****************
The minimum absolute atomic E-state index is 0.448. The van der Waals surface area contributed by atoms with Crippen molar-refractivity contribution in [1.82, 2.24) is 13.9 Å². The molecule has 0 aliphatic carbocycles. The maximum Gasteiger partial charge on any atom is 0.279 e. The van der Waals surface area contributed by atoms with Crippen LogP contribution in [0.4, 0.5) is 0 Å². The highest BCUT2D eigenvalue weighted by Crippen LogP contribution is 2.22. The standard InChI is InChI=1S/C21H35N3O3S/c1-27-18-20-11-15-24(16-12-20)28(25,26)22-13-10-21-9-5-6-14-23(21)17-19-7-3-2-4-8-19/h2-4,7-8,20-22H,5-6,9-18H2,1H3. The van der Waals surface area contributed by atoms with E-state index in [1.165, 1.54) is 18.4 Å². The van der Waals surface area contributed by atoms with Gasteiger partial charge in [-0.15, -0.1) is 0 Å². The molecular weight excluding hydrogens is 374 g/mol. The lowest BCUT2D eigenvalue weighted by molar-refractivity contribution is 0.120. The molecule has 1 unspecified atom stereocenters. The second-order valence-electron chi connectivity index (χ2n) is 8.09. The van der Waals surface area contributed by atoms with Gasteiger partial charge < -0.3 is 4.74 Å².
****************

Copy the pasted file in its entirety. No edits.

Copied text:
The minimum absolute atomic E-state index is 0.448. The van der Waals surface area contributed by atoms with Crippen molar-refractivity contribution in [1.82, 2.24) is 13.9 Å². The molecule has 0 aliphatic carbocycles. The maximum Gasteiger partial charge on any atom is 0.279 e. The van der Waals surface area contributed by atoms with Crippen LogP contribution in [0.4, 0.5) is 0 Å². The highest BCUT2D eigenvalue weighted by Crippen LogP contribution is 2.22. The standard InChI is InChI=1S/C21H35N3O3S/c1-27-18-20-11-15-24(16-12-20)28(25,26)22-13-10-21-9-5-6-14-23(21)17-19-7-3-2-4-8-19/h2-4,7-8,20-22H,5-6,9-18H2,1H3. The van der Waals surface area contributed by atoms with E-state index in [1.165, 1.54) is 18.4 Å². The van der Waals surface area contributed by atoms with Gasteiger partial charge in [-0.15, -0.1) is 0 Å². The molecular weight excluding hydrogens is 374 g/mol. The lowest BCUT2D eigenvalue weighted by molar-refractivity contribution is 0.120. The molecule has 1 unspecified atom stereocenters. The second-order valence-electron chi connectivity index (χ2n) is 8.09. The van der Waals surface area contributed by atoms with Gasteiger partial charge < -0.3 is 4.74 Å².